Deep within his conscience man discovers a law which he has not laid upon himself but which he must obey. Its voice, ever calling him to love and to do what is good and to avoid evil, sounds in his heart at the right moment. . . . For man has in his heart a law inscribed by God. Catechism 1776.
- Moral conscience, present at the heart of the person, enjoins him at the appropriate moment to do good and to avoid evil. It also judges particular choices, approving those that are good and denouncing those that are evil... It is a judgment of reason whereby the human person recognizes the moral quality of a concrete act... Conscience must be informed and moral judgment enlightened. A well-formed conscience is upright and truthful. It formulates its judgments according to reason, in conformity with the true good willed by the wisdom of the Creator.
- Catholics recognize that there is profound disagreement in the community about many moral issues, including the abortion issue. This [disagreement] does not however reduce the issues to ones of personal choice... It is important to understand the difference between conscience and personal preference or arbitrary private intuition... Conscience is the inner core of human beings whereby, compelled to seek the truth, they recognize the objective standards of moral conduct, indeed the dictates of God's law, and make a practical judgment of what is to be done here and now in applying those standards... Catholics seek to inform their consciences according to reason and revelation as guided by Church teachings... For the Catholic Church is by the will of Christ the teacher of truth.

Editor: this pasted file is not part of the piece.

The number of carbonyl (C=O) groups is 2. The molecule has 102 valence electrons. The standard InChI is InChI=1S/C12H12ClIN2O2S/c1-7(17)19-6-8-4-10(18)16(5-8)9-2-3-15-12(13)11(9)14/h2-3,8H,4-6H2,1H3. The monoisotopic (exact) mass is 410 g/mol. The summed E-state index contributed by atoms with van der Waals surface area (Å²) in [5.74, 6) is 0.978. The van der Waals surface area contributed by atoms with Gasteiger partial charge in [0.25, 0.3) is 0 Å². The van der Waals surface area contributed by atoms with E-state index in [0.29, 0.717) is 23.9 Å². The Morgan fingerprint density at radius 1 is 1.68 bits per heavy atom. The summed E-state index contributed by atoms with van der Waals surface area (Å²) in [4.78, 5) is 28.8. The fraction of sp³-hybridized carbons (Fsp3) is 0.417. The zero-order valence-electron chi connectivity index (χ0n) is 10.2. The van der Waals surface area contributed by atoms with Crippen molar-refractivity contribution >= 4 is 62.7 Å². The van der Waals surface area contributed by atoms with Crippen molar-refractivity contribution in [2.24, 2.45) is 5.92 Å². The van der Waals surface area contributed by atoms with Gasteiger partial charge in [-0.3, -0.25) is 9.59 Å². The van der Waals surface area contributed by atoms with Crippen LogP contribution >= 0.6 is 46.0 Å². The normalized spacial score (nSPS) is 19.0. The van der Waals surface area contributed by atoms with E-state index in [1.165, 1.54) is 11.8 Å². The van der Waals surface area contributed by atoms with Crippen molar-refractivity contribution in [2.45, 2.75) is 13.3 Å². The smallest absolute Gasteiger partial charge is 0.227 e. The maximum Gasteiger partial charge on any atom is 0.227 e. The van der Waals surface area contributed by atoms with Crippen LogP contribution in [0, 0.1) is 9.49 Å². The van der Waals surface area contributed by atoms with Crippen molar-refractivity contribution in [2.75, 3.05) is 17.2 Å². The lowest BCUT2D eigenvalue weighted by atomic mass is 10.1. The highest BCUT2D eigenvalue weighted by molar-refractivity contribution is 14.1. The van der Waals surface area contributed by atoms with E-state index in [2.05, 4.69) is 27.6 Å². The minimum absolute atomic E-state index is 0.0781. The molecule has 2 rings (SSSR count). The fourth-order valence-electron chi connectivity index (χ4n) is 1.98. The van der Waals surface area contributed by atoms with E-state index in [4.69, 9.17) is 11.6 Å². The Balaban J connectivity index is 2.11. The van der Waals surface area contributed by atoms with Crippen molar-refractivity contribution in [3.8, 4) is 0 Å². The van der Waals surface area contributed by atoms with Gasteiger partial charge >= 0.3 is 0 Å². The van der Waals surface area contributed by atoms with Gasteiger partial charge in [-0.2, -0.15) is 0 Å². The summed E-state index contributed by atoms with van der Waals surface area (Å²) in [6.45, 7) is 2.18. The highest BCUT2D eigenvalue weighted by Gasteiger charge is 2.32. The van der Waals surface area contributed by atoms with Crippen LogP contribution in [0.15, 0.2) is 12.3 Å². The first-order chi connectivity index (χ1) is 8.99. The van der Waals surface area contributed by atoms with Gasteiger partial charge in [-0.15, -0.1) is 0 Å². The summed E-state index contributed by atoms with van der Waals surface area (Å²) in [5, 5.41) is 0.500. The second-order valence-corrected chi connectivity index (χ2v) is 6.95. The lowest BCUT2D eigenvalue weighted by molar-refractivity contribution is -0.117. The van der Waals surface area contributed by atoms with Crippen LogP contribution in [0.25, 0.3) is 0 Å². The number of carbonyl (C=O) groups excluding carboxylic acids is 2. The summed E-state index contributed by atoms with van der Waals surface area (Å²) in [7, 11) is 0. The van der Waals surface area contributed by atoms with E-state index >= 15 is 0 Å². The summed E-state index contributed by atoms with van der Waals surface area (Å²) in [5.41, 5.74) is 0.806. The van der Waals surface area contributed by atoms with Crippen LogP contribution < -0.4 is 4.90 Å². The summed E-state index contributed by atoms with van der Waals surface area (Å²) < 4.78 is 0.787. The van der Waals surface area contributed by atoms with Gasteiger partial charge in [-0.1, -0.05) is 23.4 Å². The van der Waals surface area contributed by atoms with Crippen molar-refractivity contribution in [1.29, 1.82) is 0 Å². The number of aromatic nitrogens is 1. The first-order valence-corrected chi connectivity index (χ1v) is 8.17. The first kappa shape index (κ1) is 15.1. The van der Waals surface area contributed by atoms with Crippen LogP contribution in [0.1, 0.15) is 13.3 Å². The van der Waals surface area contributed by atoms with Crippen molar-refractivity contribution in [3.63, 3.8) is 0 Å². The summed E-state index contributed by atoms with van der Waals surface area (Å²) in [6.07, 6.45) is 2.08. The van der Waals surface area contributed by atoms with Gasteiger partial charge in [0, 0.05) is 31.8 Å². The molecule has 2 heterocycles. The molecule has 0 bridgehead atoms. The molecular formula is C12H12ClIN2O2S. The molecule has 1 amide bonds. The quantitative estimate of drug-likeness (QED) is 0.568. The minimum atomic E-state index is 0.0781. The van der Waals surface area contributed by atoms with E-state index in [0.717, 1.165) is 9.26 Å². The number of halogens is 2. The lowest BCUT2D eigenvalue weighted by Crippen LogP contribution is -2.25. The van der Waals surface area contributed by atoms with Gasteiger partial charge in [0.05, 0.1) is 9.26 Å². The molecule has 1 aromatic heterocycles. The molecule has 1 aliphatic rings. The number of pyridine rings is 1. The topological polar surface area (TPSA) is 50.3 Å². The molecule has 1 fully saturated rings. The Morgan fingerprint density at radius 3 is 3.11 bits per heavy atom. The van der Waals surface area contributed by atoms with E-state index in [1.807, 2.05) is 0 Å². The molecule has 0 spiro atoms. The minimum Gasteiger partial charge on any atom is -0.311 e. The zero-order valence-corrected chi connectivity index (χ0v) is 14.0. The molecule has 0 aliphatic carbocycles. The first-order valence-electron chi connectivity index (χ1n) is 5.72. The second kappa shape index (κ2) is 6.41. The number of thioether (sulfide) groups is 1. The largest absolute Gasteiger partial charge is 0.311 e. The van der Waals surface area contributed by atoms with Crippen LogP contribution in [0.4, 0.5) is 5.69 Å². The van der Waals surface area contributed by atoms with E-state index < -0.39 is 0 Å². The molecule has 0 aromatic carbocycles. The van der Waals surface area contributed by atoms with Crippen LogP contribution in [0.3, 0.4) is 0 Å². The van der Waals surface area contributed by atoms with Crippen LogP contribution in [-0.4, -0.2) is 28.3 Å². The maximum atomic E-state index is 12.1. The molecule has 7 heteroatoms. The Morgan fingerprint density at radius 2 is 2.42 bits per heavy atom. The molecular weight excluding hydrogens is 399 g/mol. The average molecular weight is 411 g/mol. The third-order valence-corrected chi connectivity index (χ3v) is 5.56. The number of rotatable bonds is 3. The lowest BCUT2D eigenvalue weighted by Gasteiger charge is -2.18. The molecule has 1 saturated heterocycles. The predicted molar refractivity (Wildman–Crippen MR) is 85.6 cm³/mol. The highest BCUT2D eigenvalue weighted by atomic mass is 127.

- Conscience uses the objective principles of the moral law to judge the morality of acts in specific circumstances. Conscience is not itself the source of the moral law. This is a common point of misunderstanding. Many who reject Church teaching will say, "I'm just following my conscience." What they usually mean is that they're looking to their conscience as the source of moral principles, which is a serious error... A fundamental principle of Catholic morality is that you must follow your conscience. But be careful: there's a strong tendency for all of us to distort the full meaning of that principle! We tend to use it as a giant loophole for doing any old thing that we'd like.
- Conscience does not always judge properly. Out of ignorance or bad reasoning, it can judge wrongly. Erroneous judgment is often our own fault, and can have many causes, among them damage caused by repeated and habitual sin, following the bad example of others, rejection of Church teaching, or neglect of charity.
- We choose God or reject him specifically in the morality of our actions. We must choose to do good in order to choose God, grow in freedom, sanctify ourselves, and let God's grace work in us to make us "children of God, adoptive sons, partakers of the divine nature and of eternal life."
- Even when we choose wrongly, conscience calls us to seek God's merciful forgiveness so that we can begin again.
Secular humanism has a different view of conscience: It is a matter of the individual's perception, not God's law.
- Freedom of conscience is the freedom to follow God's and the Church's teachings without coercion from state authorities. Catholics adhere to the truths taught by the Church by personal assent, not by compulsion. God's teachings passed on through the Church cannot be "updated" for "modern times". Those teachings are as permanent as is God Himself, regardless of the desires of those who want to do as they wish when they wish.